Wednesday, April 27, 2011

Book Review: A Walk In the Dark by Gianrico Carofiglio

Gianrico Carofiglio's books are described on the jackets as mysteries, but in reality they're legal thrillers, with a side dish of psychological insight into the character of Avvocato Guido Guerrieri, the hero of Carofiglio's novels. Fortunately, Guerrieri is an engaging character; well-read, a film buff, a fan of American rock 'n roll, and reluctantly committed to doing the right thing in his legal career.

In A Walk In the Dark, Guerrieri is representing a young woman who is charging her ex-boyfriend with assault, and therein lies the appeal of Carofiglio's books; he doesn't give Guerrieri sensational or improbable cases. Carofiglio shows us how much drama can come out of pedestrian criminal cases. His previous novel, Involuntary Witness, was about a child murder, but it didn't offer any sensationalism, just the patient defence of a man accused of a crime he didn't commit. This most recent novel has a thrillerish conclusion, but still earns most of its appeal from Guerrieri's clever undoing of his client's attacker. The main weaknesses of the novel are Guerrieri's improbable, but fleeting, relationship with nun named Claudia, and the ending, which is largely predictable.

Tuesday, April 26, 2011

Film Review: The Extraordinary Adventures of Adele Blanc-Sec

This is a Luc Besson-produced film so you know it's going to look good; this is a Luc Besson-produced film so you know the script will be a bit of a shambles. Besson is something of a European Roger Corman, albeit one with more financial clout and artistry. He comes up with B-movie concepts and gives them an A-movie gloss: The Transporter, From Paris With Love, Taken, and so on.

Adele Blanc-Sec is more of the same. Set in 1911, the titular character is a French journalist/female Indiana Jones who we first meet as she's retrieving a mummy's sarcophagus from a burial chamber in Egypt. A mediocre action sequence ensues, and the scene switches to Paris where an aged scientist is, through some unexplained form of mental power, causing a pterodactyl egg to hatch in the Louvre. It turns out that Adele wants to bring the mummy back to Paris so that the scientist can reanimate the mummy, who, it turns out, was an eminent Egyptian doctor circa 3,000 BC. Said doctor will then cure Adele's sister who is in a coma thanks to a...hatpin lodged in her skull.

After the action-y opening the film settles into French silliness, by which I mean a lot high-speed banter, slight visual gags, and way too much comic mugging. None of it is funny enough, and the pterodactyl, who looks good, is not given, as it were, a lot to do. The one interesting thing in the movie is the appearance of some reanimated mummies at the end, who, unlike all previous movie mummies, aren't the least bit threatening, but turn out to be regal and just a bit fey. The film is based on a series of French comic books that appeared in the 1970s, and it's in that decade that this lightweight fare would have seemed more original and exciting.

Saturday, April 16, 2011

Film Review: The Lincoln Lawyer

Hurrah! Matthew McConaughey's finally made a movie a male audience can enjoy. I don't know why, but McConaughey is always getting roped into starring in lame ass romantic comedies such as Fool's Gold and Ghosts of Girlfriends Past. Isn't that what Paul Rudd's for? McConaughey's been excellent as an action hero in otherwise B-grade films like Reign of Fire and U-571, but he seems to prefer romcoms.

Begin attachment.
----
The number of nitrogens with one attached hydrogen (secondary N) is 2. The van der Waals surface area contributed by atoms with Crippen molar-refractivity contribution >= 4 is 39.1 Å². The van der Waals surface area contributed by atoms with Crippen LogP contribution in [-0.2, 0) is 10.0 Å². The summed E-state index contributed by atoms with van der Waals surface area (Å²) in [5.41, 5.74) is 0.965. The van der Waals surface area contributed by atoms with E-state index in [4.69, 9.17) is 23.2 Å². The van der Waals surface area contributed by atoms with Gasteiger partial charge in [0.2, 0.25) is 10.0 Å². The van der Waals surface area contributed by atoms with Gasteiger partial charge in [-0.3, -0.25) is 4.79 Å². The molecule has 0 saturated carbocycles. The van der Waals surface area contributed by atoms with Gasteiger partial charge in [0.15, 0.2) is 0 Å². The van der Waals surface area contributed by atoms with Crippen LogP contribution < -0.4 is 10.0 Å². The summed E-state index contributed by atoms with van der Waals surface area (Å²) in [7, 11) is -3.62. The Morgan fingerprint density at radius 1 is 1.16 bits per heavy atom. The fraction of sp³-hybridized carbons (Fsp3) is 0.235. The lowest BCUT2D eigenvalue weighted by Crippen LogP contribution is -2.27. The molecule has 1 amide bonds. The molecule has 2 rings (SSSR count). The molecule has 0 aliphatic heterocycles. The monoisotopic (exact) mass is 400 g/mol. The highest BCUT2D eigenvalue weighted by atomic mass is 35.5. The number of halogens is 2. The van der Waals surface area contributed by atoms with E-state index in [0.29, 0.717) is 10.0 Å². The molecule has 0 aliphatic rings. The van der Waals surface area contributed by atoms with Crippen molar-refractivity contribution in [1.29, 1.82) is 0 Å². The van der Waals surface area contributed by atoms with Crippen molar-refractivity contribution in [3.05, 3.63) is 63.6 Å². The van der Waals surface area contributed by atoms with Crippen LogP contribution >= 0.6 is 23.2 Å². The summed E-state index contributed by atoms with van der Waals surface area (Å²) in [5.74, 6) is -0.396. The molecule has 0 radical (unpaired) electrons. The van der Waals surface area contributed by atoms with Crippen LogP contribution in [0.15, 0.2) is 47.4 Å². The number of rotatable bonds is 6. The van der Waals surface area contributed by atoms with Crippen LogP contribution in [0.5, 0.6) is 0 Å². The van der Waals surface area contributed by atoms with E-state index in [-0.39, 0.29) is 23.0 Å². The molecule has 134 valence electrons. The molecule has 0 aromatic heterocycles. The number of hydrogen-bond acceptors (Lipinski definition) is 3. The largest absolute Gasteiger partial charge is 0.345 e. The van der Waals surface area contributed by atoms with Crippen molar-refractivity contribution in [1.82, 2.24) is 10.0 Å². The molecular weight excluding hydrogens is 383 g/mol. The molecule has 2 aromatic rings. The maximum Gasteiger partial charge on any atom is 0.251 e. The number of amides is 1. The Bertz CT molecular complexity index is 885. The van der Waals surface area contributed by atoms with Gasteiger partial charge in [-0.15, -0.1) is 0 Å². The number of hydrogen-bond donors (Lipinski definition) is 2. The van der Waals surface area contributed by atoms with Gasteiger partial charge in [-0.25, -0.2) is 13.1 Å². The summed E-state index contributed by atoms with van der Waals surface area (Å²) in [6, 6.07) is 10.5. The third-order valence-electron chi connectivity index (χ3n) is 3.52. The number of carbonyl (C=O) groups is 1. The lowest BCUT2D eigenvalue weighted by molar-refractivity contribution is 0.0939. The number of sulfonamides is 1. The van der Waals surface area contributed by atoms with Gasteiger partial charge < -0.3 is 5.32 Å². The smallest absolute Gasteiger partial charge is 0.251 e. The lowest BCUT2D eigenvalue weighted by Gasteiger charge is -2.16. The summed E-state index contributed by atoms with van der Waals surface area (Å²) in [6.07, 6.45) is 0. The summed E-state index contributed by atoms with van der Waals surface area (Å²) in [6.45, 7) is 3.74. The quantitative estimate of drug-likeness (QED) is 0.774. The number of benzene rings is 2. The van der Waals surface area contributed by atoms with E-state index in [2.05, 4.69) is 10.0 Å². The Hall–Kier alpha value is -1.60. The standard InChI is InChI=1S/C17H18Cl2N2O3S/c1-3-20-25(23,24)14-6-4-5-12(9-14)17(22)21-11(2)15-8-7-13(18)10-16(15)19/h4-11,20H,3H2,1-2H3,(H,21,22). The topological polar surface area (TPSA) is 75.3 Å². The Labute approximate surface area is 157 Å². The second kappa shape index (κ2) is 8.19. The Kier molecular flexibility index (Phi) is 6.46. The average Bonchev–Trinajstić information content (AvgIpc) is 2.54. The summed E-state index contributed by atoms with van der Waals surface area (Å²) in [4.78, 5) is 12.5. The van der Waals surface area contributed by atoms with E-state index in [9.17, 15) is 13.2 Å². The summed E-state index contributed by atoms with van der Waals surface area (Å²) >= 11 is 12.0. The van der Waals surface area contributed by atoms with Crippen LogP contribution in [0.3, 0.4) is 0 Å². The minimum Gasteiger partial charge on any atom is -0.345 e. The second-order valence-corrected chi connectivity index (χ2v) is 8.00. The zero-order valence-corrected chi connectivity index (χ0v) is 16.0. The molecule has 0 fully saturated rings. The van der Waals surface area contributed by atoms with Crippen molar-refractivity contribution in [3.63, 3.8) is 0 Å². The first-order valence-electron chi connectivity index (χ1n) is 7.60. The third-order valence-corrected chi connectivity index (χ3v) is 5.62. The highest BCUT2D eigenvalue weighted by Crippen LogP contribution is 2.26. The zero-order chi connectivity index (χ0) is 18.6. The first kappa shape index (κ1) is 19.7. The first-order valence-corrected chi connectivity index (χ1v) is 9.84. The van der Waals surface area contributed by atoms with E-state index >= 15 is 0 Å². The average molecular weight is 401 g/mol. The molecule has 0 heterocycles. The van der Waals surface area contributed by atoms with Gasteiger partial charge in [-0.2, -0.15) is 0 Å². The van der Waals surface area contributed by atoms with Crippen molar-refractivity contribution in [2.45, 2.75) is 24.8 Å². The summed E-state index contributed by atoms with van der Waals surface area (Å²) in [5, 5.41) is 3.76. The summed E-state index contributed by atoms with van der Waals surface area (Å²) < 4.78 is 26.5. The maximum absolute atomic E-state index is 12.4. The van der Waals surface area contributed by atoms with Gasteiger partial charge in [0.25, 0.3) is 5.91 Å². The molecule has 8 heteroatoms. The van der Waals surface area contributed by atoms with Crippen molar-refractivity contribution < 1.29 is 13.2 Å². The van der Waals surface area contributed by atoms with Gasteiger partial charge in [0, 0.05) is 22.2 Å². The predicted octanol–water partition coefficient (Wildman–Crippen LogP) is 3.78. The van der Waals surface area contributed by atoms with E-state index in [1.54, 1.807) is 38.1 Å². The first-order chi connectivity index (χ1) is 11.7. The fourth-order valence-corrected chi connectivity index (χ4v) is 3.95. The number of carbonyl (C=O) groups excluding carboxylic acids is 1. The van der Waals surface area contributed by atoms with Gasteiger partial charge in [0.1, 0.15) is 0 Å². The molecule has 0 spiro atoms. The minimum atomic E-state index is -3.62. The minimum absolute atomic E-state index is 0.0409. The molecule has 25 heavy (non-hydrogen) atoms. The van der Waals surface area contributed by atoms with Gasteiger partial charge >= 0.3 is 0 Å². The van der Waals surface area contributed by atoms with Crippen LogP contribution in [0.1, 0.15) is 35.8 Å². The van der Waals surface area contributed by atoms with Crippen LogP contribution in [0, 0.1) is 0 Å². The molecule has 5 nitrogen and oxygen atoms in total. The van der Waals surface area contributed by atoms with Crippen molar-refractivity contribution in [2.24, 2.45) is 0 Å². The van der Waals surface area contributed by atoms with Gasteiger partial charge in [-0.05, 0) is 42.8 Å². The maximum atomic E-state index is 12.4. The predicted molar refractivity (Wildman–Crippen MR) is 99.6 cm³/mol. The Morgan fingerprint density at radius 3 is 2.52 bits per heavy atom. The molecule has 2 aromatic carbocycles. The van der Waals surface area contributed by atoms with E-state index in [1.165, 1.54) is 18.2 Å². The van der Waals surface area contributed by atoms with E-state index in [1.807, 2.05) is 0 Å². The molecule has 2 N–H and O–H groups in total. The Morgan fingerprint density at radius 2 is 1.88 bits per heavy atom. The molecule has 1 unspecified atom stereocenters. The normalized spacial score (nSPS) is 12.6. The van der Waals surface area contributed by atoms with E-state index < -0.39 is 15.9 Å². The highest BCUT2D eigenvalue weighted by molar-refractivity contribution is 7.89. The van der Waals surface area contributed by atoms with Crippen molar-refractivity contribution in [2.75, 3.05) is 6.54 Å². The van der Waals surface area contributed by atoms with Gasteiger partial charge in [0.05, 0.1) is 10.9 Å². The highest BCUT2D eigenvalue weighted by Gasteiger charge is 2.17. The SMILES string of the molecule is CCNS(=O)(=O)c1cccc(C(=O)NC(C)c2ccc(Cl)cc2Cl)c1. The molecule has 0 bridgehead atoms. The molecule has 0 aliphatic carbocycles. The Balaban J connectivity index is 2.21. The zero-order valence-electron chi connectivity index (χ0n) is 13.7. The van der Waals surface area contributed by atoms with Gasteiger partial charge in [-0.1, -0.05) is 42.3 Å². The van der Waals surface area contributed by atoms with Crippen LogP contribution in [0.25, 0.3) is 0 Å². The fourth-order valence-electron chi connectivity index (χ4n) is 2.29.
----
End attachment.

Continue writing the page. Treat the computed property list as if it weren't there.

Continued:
In The Lincoln Lawyer he plays a semi-slimy lawyer named Mick Haller who operates out of the back seat of his Lincoln Continental. The car is driven by his (political incorrectness alert!) black chauffeur. Anyway, he ends up representing a spoiled rich kid accused of assaulting a prostitute and things get sticky from that point on.

The fun of this film is that it has a retro 1970s feel. The stylish opening credits seems to announce this fact, and the gritty L.A. locations aren't the usual postcard scenes of piers, beaches and boardwalks. Although there are thriller elements here, the film is mostly a courtroom drama, and it's one of the better ones to come along in recent years. The glue that holds the whole film together, though, is McConaughey's performance. He's got the rogue with a heart of gold (divorced with a daughter he loves dearly) thing down pat, and he's believable as a sharp-witted lawyer.

The film does suffer a bit from a couple of scenes that require McConaughey to show some teary emotion; it's not that he can't do this, it's just the scenes feel shoehorned in to make the character more human. Ryan Phillipe's rich kid is completely one-dimensional, which is fine since the fun in this kind of film is a clever plot, not revealing layers of character motivation. And in that regard the ending is pleasantly unexpected. Instead of being changed by his experience, the Haller character goes right back to being a sharp, slimy lawyer who's fun to watch. Not a perfect movie, but it's always fun.

Friday, April 15, 2011

Book Review: The Star of Algiers by Aziz Chouaki

You often see novels promoted as having a rock 'n roll feel or sensibility, but it's not often you read one that has an actual rock 'n roll beat to it. More specifically, a nasty, angry punk rock beat. The Star of Algiers is set in Algeria in 1990-91, just on cusp of the Algerian civil war. The Algiers we see, feel and smell in this novel is, in keeping with the rock 'n roll theme, a mosh pit of a city: dirty, noisy, smelly, overcrowded, and often drunk and/or stoned.

The main character is Moussa, a man in his 30s who shares a three-room apartment with his extended family of fourteen people in a slum district of Algiers. Moussa's ticket out of anonymity and poverty is music; he's a Kabyle singer, which is, it seems, a popular Algerian folk music. But Moussa has aspirations beyond being a successful wedding singer; he constantly reminds himself and others that he's very influenced by Prince and Michael Jackson and wants, in some ill-defined way, to be their Algerian equal.

Moussa's talent is genuine, and he begins to rise in the local music scene against a backdrop of his city and country collapsing into chaos and civil war. Inevitably, as in many rock 'n roll fables,
Moussa descent is fast and furious, and ends with him turning into a militant and bloodthirsty Islamist.